U.S. mail, FedEx and UPS delivery service nearly back to normal after snow
Thursday, February 18, 2010
The U.S. Postal Service said Wednesday that local mail delivery was 90 percent back to normal after this month's back-to-back snowstorms.
Amid reports from customers who said their mail had not been delivered in more than a week, Postal Service spokeswoman Deborah Yackley said a large amount of mail was delivered Tuesday afternoon and evening.
"We delivered . . . a huge volume of mail actually," Yackley said. "We were delivering until 8 o'clock at night. Most people are caught up as of [Wednesday]. There may be some [who are not] due to impassable streets or boxes that are totally buried. . . . We're up in the 90th percentile of delivery throughout the area at this point."
The twin storms choked area streets with snow, making many of them inaccessible even to the Postal Service's foot-slogging letter carriers. The Postal Service was unable to deliver mail during the Feb. 6 storm, marking the first time in 30 years that had happened. Delivery was also halted Feb. 10.
But problems lingered after the snow stopped. "I have not received mail since Friday, February 5. That's eight days without mail, not including today," a Bethesda resident wrote in an e-mail to The Washington Post on Wednesday. "My street (and my neighborhood) was plowed last Thursday and Friday, February 11 and 12. All the streets are clear. I am still waiting for my mail. What gives?"
William E. Brown of Clinton, an 88-year-old World War II veteran, said he did not have mail delivery between Feb. 5 and Tuesday. His mail was delivered Wednesday. "When I was a kid," he said, the mail came "twice a day, six days a week regardless of the weather."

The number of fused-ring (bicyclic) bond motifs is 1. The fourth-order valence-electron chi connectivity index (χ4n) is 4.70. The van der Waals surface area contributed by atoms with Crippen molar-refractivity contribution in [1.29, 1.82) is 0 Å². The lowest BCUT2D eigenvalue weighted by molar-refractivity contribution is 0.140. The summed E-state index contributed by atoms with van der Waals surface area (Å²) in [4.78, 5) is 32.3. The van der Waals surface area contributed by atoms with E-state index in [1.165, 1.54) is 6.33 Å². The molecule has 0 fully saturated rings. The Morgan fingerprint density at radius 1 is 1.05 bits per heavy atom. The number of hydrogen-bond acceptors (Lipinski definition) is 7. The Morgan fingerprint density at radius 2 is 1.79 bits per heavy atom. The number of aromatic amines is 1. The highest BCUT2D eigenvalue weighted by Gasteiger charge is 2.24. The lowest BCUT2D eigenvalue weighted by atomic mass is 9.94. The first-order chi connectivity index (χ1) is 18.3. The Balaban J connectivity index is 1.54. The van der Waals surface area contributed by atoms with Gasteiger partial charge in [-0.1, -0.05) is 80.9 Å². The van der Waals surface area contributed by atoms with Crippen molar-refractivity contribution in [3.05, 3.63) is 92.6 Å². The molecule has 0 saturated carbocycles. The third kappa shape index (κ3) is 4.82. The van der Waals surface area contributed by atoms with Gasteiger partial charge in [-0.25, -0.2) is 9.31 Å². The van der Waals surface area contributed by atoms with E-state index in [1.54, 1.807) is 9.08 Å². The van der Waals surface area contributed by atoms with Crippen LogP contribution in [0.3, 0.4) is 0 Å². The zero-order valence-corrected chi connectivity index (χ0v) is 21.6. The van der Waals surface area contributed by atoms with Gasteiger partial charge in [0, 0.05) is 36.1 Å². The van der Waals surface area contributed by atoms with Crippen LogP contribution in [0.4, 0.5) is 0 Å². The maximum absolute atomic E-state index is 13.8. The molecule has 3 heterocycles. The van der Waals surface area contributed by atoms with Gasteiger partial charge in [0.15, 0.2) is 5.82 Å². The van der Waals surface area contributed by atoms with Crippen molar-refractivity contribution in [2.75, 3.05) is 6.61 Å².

Greg Frey, another Postal Service spokesman, said: "Basically if it's a neighborhood that's not accessible, the carriers might not be stopping there. We encourage our customers to make sure the pathways to their mailboxes are accessible."
Yackley said mail delivery was hampered by unplowed streets, employees who had been unable to get to work and slow mail delivery from other snowbound sections of the country. "We still anticipate there's some mail we haven't gotten into the area" from other regions affected by the snow, she said. "As far as not getting any delivery whatsoever, that should pretty much be straightened out."
Anyone who still has not gotten mail, she said, should receive it in the next day or so.
FedEx also had problems during the storms, because of unplowed secondary roads, spokeswoman Sally Davenport said. But the company worked to make up for it over the weekend.
UPS spokeswoman Susan Rosenberg said her company assigned supervisors to assist its 1,900 drivers in the Washington region. "We actually delivered Thursday and Friday," she said. "Wednesday [Feb. 10] was the only day we didn't have operations in and around the [Washington] area.
"There still have to be some suburban areas, cul-de-sacs . . . where they might not have plowed," she said, and in those cases the safety of the drivers was considered.
"I won't say it's business as usual," she said. But "anything that isn't delivered by the end of today that was expected" should arrive before the end of the week.
Staff writer Ed O'Keefe contributed to this report.